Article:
More high-level concerns have surfaced over the Government’s Help to Buy mortgage guarantee scheme aimed at people with only 5% deposits.
The International Monetary Fund has warned it could backfire, causing house prices to rise and shutting first-time buyers out of the market after it launches next January.
Separately, the Council of Mortgage Lenders director general Paul Smee has warned that there must be a proper exit strategy to avoid a market bubble and bust.
Smee, referring to the ending of the Stamp Duty holiday for first-time buyers in March last year, said: “Schemes which end in a cliff-edge distort the market and tend to create a bubble on one side and a desert on the other.”
Smee also said that the taxpayer-backed Help to Buy scheme marked a shift away from schemes concentrating on newly-built property, and widened access for a broader group of borrowers whose purchase is being delayed by the fact that lenders are primarily offering mortgages at a loan-to-value ratio of 80%.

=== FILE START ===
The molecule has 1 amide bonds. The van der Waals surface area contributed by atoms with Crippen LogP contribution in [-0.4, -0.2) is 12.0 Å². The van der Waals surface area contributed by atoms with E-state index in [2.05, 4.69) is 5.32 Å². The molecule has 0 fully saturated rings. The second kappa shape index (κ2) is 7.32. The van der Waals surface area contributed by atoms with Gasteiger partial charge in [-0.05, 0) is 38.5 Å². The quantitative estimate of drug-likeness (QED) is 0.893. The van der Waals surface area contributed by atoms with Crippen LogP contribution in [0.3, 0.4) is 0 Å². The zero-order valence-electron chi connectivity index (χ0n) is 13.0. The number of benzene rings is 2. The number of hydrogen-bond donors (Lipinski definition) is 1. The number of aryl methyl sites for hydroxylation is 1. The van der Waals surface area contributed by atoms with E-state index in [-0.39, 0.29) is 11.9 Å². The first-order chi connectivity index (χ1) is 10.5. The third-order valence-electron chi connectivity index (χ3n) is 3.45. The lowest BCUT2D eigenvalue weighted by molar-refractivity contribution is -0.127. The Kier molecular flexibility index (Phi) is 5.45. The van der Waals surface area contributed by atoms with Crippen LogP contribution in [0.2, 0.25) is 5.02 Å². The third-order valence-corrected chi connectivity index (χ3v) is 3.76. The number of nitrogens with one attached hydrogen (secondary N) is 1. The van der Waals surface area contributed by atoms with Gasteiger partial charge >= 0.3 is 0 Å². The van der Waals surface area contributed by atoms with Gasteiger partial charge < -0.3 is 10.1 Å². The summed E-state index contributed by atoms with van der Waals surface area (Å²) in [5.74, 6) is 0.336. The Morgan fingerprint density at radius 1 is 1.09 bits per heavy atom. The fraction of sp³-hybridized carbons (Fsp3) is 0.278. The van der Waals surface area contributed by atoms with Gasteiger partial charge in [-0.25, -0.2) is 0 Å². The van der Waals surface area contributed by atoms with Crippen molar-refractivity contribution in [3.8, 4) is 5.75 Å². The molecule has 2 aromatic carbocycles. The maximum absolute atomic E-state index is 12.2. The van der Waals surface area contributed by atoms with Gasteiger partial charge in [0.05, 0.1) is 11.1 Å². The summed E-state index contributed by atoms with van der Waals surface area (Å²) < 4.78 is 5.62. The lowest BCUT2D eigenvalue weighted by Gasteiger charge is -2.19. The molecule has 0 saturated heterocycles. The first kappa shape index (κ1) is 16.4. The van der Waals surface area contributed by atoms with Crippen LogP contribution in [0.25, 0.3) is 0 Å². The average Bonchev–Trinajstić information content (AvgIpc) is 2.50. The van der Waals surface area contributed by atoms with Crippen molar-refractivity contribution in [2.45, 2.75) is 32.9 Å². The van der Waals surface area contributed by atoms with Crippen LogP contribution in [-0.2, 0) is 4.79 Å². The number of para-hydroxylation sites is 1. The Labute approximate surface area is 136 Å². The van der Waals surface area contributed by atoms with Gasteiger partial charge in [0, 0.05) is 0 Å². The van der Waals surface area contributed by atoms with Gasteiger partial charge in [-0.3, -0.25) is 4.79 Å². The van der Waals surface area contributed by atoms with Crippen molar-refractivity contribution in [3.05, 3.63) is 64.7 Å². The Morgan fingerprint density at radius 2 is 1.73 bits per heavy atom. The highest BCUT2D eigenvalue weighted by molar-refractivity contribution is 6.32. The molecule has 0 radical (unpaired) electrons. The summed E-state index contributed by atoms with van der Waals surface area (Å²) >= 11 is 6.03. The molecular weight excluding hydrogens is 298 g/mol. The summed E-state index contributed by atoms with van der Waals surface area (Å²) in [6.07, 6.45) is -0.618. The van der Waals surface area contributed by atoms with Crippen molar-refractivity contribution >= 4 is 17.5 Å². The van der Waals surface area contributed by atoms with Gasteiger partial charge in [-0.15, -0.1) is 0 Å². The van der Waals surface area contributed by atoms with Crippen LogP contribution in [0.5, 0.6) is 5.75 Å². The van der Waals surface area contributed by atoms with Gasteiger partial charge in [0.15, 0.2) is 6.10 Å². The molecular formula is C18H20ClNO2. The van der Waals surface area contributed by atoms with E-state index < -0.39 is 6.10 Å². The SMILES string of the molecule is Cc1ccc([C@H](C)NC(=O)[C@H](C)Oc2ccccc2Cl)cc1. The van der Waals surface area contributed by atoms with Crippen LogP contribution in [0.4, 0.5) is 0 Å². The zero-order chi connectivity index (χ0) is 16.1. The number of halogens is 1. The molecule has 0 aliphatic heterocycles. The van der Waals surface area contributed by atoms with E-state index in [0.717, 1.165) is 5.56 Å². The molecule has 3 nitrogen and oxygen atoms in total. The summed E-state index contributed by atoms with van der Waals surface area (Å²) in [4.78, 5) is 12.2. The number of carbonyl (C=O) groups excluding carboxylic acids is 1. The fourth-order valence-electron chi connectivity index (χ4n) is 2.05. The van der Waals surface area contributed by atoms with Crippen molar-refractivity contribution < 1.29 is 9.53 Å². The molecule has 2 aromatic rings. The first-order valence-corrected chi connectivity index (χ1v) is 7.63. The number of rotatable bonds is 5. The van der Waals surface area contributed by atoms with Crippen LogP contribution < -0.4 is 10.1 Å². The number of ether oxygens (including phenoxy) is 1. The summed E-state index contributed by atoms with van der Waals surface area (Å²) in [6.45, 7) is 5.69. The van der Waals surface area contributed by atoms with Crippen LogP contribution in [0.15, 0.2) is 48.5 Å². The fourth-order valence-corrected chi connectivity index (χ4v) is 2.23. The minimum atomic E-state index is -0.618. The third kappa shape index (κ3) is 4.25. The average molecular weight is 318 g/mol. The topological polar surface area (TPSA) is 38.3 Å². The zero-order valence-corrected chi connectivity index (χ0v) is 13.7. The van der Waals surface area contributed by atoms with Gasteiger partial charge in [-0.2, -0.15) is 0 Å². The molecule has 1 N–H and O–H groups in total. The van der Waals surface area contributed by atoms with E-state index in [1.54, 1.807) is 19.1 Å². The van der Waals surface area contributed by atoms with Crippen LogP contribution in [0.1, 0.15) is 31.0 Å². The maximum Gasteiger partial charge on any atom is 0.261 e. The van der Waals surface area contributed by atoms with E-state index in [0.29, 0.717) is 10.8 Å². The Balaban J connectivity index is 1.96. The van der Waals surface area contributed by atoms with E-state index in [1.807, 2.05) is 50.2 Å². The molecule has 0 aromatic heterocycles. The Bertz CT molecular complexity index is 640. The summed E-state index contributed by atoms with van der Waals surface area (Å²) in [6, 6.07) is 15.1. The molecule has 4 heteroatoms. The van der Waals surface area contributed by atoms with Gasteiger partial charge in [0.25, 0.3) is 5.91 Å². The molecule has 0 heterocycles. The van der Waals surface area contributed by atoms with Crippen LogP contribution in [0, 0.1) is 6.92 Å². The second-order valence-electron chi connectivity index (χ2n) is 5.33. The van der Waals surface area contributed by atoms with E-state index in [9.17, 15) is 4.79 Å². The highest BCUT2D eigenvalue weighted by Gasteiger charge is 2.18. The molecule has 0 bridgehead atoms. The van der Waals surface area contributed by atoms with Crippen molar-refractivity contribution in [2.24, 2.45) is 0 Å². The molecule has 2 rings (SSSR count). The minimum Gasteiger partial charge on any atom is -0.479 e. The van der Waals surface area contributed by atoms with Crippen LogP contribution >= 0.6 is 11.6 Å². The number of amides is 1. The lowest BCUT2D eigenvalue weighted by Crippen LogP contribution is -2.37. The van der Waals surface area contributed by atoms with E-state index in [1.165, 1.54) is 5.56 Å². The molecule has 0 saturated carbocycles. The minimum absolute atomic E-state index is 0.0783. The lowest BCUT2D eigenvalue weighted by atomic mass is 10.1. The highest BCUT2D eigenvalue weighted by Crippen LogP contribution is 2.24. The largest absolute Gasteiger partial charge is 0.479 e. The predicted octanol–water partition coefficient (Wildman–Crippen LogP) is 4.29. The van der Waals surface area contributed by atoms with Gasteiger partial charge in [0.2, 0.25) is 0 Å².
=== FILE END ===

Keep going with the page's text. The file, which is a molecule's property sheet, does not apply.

Smee said: “I would really like to be clear on what constitutes success for the Government and what its exit strategy from the scheme will be after three years.”
Help to Buy, announced in the Budget, is due to run for three years from next January. Taxpayers will effectively encourage lenders to lend 95% mortgages on the basis that they will guarantee 15% of the mortgage on properties – both old and new – worth up to £600,000.
However, the International Monetary Fund has added its voice to the mounting warnings.
It said: “This measure may temporarily help boost confidence in the housing market, but there is a risk that, in the absence of an adequate supply response, the result would ultimately be mostly house price increases that would work against the aim of boosting access to housing.”
The IMF said that this risk could be mitigated by more house building. It called for taxes on developers to stop them holding on to land banks in order to wait for greater profits.